No need to have a tile cutter.
If you have some tricky shape to get around (like the faucet in my case) just remove some tile pieces where needed.
Check by placing the mosaic along the wall to be sure the shape fits well, remove some more pieces if needed, and when you are happy with the result apply the glue on the wall and put the tiles in place.
Even if I didn’t want to, I had to cut some penny tiles in half to finish the edges of the backsplash. As I don’t have a tile cutter, I used cutting pliers.
I just put the center of the tile in the pliers and cut it. It’s not very precise, and the penny tiles were not all cut perfectly in the center but it still works for what I have to do.
I placed the halves tiles to fill the interval along the edges and have a straight finish.
It took me two hours to glue the tiles on the walls, then I wait until the next day to apply grouts.
I choose sand color grout to add a little contrast between the penny tiles.
Prepare the grout mix following the package instruction. I only make a small quantity at the beginning but I realized that I needed much more than I thought to fill the gaps. So I had to redo the mix 3 times…
Apply the grout mix with the squeegee side of the spatula. You have to hold it at a 45-degree angle to push the mix in between the tiles, pass several times and don’t hesitate to add more mix. When the gap between tiles is filled, hold the spatula vertical and take off the extra grouts. Start in one corner, and work one small area at the time.
When you finish applying the grout pass smoothly over the tile with a wheat sponge. Grouts are not dry yet, so don’t start scrubbing the backsplash just remove the excess on grout you may have on the tiles. You don’t have to clean it perfectly, it’s normal if you still have some grouts on the tiles.
Wait for grouts to dry (24 hours in my case) then you can clean the tiles with a sponge and water.
To finish your work nicely, you can scratch the wall around the backsplash with a spatula to remove the eventual exceed of grout or adhesive. Protect the backsplash with a plastic cover and some masking tape and apply a coat of paint on the wall. And done!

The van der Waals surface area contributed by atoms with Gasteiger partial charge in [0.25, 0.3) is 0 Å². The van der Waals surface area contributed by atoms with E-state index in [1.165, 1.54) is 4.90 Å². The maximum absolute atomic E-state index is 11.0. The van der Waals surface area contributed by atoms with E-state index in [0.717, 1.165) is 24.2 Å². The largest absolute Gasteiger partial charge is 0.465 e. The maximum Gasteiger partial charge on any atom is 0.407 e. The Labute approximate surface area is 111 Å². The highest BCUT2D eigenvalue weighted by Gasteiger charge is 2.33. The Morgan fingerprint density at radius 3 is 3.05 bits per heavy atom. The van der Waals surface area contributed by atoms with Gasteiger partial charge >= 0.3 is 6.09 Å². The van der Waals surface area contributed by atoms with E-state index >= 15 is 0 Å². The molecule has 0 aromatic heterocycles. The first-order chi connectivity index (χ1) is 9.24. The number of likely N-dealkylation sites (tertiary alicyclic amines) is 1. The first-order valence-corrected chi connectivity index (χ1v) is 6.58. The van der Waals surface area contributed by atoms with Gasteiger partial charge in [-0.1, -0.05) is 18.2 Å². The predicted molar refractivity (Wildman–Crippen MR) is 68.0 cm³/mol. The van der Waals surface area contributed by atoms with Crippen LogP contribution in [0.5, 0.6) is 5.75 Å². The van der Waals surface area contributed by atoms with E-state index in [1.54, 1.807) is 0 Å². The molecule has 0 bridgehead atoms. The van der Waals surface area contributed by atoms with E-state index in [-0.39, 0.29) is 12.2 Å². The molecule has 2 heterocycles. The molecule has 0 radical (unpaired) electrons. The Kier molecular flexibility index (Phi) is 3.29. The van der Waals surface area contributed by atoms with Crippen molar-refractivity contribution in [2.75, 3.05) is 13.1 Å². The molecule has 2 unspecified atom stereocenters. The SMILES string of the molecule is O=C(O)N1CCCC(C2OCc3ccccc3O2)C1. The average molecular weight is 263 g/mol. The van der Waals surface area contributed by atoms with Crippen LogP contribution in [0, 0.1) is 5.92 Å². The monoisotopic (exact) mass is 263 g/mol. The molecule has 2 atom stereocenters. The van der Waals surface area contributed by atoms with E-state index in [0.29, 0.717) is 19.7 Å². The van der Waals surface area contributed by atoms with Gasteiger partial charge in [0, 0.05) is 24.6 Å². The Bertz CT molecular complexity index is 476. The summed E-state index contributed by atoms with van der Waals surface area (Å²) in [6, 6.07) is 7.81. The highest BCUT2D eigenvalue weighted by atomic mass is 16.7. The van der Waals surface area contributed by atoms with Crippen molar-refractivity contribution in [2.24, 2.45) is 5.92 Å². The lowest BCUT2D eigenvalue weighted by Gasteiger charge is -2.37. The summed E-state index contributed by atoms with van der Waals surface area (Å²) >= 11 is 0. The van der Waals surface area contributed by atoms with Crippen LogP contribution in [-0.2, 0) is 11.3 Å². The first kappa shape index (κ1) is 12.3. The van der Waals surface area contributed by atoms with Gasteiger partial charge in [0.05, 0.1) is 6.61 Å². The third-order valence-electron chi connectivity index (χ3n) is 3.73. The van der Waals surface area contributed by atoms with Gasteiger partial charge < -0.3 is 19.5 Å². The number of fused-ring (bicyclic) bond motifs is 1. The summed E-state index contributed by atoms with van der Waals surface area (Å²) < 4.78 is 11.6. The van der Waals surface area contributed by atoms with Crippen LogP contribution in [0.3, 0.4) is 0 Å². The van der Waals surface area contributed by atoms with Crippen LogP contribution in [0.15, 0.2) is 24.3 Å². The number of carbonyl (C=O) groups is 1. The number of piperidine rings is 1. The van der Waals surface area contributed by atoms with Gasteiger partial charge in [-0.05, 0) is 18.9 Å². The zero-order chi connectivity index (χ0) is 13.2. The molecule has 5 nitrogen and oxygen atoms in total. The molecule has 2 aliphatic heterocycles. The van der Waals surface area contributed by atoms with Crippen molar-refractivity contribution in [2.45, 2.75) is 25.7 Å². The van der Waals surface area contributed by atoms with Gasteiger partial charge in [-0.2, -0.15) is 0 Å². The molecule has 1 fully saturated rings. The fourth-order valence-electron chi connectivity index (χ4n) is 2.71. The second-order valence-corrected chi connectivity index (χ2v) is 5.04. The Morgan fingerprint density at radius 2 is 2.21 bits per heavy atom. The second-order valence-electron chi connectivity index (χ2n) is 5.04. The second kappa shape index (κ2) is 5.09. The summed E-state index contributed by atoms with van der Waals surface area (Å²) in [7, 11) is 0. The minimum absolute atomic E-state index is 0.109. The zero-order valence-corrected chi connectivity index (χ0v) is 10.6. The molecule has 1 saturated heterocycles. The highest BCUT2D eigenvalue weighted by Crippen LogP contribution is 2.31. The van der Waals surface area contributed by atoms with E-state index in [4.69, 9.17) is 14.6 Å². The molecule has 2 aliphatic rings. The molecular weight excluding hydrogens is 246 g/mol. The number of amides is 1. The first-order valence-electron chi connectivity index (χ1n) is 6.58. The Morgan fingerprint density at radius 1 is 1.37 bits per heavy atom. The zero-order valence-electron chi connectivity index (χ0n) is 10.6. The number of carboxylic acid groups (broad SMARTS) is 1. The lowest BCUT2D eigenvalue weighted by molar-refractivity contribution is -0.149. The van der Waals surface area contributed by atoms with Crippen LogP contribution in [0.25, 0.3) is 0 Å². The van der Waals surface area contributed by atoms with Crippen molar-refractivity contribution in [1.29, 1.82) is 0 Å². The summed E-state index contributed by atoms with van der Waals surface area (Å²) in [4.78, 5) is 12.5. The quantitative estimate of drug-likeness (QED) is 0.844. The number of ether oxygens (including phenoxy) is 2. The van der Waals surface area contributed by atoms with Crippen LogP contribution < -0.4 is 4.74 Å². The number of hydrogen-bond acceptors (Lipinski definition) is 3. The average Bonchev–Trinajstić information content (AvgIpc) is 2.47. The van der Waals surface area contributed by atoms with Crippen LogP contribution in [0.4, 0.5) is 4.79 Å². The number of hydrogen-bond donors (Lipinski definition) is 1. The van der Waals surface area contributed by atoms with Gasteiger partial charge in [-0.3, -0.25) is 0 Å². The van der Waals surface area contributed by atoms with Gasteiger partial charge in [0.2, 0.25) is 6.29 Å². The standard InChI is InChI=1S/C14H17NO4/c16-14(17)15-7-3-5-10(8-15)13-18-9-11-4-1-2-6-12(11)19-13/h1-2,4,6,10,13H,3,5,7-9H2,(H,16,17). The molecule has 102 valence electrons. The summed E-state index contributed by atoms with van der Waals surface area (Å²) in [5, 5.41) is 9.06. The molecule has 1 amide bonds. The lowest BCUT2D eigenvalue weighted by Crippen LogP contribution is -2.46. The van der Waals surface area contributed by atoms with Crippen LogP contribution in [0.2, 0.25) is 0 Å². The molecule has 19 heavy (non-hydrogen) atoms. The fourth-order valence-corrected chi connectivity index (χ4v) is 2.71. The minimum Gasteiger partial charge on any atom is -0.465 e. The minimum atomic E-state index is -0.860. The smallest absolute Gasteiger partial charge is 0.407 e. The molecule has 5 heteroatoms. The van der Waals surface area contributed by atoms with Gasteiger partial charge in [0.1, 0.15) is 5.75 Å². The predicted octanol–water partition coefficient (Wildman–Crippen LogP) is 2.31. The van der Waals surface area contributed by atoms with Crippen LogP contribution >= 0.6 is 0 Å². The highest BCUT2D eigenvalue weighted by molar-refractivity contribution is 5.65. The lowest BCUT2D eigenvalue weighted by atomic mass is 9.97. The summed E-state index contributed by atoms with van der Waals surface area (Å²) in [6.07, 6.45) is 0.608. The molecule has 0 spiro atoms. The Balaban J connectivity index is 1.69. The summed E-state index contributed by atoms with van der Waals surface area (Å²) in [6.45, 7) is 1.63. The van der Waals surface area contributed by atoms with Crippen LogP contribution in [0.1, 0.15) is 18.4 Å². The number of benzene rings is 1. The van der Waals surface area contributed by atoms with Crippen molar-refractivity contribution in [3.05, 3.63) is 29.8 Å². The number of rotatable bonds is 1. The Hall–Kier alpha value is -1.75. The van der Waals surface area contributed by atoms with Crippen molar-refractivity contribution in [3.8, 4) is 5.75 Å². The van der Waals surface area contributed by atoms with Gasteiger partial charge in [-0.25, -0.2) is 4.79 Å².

I’m quite pleased how it turns out for my first time applying tiles. The work took some time to compete, but more because I had to wait for kid’s nap-time to work and because I had to respect the drying time of the different materials.
To give you an idea, I work 6 hours (cleaning included) spread over three days. The cost of the material was around 60 US$ (tiles, adhesive, grouts and spatula).
I hope this tutorial will encourage you to how to tile a backsplash with tile sheets.
If tilling if not an option for your home, you can have a look at these DIY backsplash ideas to find more inspiration.
Having a backsplash give the bathroom the finish touch that was missing. I like the contrast between the white penny tiles and the sand grout. No need to say that it will make things much easier to keep the space clean.
Tell me, is there any space in your house where you would like to add or change the backsplash? Would you try to do it yourself?
I love to see what you make following my tutorials, so don’t hesitate to let me a comment or share them on social media (FB: @ohohdeco IG: ohoh.deco)
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You will find all the tutorials featured in the video on my “Best DIY” page.Amaryllis